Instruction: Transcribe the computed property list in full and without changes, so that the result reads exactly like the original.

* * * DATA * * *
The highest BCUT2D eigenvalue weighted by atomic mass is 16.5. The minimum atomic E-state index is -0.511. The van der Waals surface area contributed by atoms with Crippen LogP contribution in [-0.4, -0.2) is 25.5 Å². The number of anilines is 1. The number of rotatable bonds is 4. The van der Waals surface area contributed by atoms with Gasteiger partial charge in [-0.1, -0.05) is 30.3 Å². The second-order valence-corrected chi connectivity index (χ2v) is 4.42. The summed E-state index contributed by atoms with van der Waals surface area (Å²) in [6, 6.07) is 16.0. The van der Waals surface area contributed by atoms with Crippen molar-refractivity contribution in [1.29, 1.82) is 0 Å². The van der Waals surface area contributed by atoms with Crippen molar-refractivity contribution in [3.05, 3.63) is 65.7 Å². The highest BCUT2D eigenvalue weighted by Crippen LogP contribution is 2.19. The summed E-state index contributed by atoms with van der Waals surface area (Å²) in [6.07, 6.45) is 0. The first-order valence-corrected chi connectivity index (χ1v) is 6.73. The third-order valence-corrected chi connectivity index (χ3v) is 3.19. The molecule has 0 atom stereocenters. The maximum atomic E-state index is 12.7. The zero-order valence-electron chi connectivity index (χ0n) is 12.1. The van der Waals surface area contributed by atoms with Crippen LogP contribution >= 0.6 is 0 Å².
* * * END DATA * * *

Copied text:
The highest BCUT2D eigenvalue weighted by atomic mass is 16.5. The minimum atomic E-state index is -0.511. The van der Waals surface area contributed by atoms with Crippen LogP contribution in [-0.4, -0.2) is 25.5 Å². The number of anilines is 1. The number of rotatable bonds is 4. The van der Waals surface area contributed by atoms with Gasteiger partial charge in [-0.1, -0.05) is 30.3 Å². The second-order valence-corrected chi connectivity index (χ2v) is 4.42. The summed E-state index contributed by atoms with van der Waals surface area (Å²) in [6, 6.07) is 16.0. The van der Waals surface area contributed by atoms with Crippen molar-refractivity contribution in [1.29, 1.82) is 0 Å². The van der Waals surface area contributed by atoms with Crippen molar-refractivity contribution in [3.05, 3.63) is 65.7 Å². The highest BCUT2D eigenvalue weighted by Crippen LogP contribution is 2.19. The summed E-state index contributed by atoms with van der Waals surface area (Å²) in [6.07, 6.45) is 0. The first-order valence-corrected chi connectivity index (χ1v) is 6.73. The third-order valence-corrected chi connectivity index (χ3v) is 3.19. The molecule has 0 atom stereocenters. The maximum atomic E-state index is 12.7. The zero-order valence-electron chi connectivity index (χ0n) is 12.1. The van der Waals surface area contributed by atoms with Crippen LogP contribution >= 0.6 is 0 Å².